Earlier this year, Lack started renting a corner store space in Pillager with the intention of turning it into a studio for her to create a variety of products. The goal was to offer the products in an online store and to use offer classes, such as how to make soaps and salves and more.
“The farm takes up a big portion of my time, so if I could offer classes here and there, it would kind of help with the bills. That was the plan. Then COVID hit,” she said.
Lack said when COVID affected how many people could be present in the studio at the same time as well as the need for all to be socially distanced, holding classes became quite difficult. It was already small as it was, she said.
As a result, Lack turned the studio into a store where she sells products that are made in Minnesota. The store officially opened Sept. 4.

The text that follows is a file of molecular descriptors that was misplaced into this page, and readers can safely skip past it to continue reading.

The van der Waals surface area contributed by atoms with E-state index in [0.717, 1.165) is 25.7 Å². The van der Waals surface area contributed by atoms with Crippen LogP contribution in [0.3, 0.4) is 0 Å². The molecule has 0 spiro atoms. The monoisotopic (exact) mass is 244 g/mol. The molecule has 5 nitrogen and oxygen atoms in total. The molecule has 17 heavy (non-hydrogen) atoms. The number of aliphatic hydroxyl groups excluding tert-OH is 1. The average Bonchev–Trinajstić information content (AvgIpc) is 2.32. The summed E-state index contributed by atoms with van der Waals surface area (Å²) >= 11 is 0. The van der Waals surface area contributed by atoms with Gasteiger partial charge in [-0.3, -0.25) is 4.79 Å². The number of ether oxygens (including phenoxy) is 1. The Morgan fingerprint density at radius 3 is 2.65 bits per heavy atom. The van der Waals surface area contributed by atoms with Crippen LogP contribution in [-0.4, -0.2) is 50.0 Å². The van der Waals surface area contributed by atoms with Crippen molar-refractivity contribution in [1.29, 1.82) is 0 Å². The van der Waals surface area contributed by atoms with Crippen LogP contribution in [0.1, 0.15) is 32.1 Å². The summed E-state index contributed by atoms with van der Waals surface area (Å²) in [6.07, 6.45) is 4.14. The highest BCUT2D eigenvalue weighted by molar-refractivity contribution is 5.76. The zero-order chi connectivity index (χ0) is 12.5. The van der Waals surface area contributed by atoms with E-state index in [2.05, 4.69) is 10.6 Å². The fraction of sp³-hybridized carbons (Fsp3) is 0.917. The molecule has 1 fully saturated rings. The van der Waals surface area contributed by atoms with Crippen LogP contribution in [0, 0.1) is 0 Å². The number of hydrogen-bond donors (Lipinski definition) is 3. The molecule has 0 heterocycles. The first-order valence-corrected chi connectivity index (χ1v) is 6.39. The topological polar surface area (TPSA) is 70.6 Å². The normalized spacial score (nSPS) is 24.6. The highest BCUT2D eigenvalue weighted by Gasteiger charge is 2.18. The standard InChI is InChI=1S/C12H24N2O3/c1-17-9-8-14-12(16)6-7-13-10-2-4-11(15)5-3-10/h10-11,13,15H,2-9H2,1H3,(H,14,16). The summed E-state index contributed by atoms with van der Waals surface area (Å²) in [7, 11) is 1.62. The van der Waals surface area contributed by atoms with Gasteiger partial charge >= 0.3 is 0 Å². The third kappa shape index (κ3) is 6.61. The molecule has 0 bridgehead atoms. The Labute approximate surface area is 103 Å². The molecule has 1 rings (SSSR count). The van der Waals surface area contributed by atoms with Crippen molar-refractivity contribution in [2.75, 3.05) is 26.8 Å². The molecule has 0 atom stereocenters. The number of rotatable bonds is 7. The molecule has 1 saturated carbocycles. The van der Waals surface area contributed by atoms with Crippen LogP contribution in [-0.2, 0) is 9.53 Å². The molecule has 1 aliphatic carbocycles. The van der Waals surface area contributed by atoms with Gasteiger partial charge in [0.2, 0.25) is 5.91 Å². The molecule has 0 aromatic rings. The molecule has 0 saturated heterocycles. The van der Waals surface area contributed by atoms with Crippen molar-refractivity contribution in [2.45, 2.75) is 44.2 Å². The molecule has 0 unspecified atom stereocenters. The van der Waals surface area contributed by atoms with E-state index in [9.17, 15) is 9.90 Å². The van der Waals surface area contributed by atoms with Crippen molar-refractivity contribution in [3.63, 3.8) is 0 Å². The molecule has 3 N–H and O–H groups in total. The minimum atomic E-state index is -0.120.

“We have some amazing artists and crafters. It’s a neat collection. There’s something for everybody,” she said.
A variety of quality products can be seen in Lack’s store, such as Abdallah chocolates in different flavors, beer soap, wine soap, whiskey soap, fun mugs, organic pranarom oils, essential oils, teas, jewelry and more.
Some of the products she sells from Morrison County include coffee from Reality Roasters in Little Falls, maple syrup from the Syrup Ranch in Bowlus and Smude Sunflower Oil from Pierz.
Lack has created her own brand, “Helth,” of several salves with herbs that are known to often help with different ailments. For example, the therapeutic properties of the flowering plant, Yarrow, are analgesic, anti-inflammatory, antiseptic, is a blood mover, calming and a mild sedative for anxiety. It is commonly used as an insect repellent, to slow or stop bleeding, for healing wounds, such as cuts, bruises and rashes, gastrointestinal disorders, mastitis, toothaches, earaches, fever reduction, restful sleep and headaches, Lack said.